The Guerrero Congress has approved — almost unanimously — a legislative proposal to decriminalize the cultivation of opium poppies for medicinal purposes.
The proposal, which passed by 43 votes to one, will now go to the Senate, which must also approve the bill in order for it to become law.
Guerrero Governor Héctor Astudillo first raised the idea of legalizing opium poppy cultivation for medical use in early 2016, just months after he took office. Later that year a proposal to do so was taken to the state Congress but rejected.
Now, just two weeks before the current legislature finishes its term, lawmakers have reached consensus on the issue.
The bill was presented by Citizens’ Movement party Deputy Magdalena Camacho Díaz, who contended that prohibition of the cultivation of the plant had only served to generate a crisis of severe violence both in Guerrero and other parts of the country.
She said many opium poppy farmers had shown interest in ceasing to grow the illicit crop and transitioning into other lines of work but most were unable to do so out of economic necessity.
Lower demand for opium paste, largely due to the increasing use of the synthetic opioid fentanyl in heroin production, has led to a drastic price slump, which in turn has had a devastating impact on parts of the southern state, especially the Sierra region.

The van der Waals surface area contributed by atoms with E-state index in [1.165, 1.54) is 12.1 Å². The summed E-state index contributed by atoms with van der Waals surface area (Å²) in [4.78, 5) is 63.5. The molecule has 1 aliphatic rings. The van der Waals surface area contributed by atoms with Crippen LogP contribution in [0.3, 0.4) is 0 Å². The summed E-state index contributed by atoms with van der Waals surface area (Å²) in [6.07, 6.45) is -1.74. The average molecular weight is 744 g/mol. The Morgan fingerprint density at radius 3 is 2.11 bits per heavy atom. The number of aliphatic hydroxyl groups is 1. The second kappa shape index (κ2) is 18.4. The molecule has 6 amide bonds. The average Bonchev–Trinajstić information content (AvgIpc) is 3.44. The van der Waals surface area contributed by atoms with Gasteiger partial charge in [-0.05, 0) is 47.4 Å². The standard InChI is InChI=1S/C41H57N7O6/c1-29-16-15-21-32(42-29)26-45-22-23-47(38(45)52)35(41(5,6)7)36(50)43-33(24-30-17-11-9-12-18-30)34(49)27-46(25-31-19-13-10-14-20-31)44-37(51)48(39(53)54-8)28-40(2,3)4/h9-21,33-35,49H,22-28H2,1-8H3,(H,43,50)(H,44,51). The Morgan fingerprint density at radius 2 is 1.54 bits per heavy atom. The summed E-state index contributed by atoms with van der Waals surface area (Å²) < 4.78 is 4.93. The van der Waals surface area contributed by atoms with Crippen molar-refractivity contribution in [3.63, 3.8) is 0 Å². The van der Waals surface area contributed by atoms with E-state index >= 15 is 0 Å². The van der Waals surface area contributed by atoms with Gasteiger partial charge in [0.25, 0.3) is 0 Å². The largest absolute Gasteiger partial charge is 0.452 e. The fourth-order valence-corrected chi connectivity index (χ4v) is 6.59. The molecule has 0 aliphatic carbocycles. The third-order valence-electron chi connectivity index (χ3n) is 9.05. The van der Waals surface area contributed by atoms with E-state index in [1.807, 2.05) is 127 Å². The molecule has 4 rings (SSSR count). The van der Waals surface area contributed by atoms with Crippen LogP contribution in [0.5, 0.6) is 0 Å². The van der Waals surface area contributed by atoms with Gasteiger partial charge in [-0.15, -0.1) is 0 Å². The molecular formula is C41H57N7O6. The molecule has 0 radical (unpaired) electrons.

With profits plunging, criminal organizations in Guerrero have become even more determined to control larger swathes of poppy-growing territory, which has led to bloody turf wars.
The plant is grown on 60% of the state’s entire territory, according to a report published today by the newspaper El Financiero, making it the largest poppy-producing state in Mexico.
Only Afghanistan and Myanmar produce more opium poppies than Mexico, according to the United Nations Office on Drugs and Crime.
Last month, a group of community leaders from the state’s Sierra region appealed to president-elect Andrés Manuel López Obrador to legalize poppy production for use in the manufacture of legal pharmaceuticals.
Olga Sánchez Cordero, tapped to be interior secretary in the incoming government, has said that legalizing drugs is a possibility as part of the quest to bring peace to the country.
The new federal Congress, in which the López Obrador-led government will have majorities in both houses, will first sit next month.
Source: El Financiero (sp)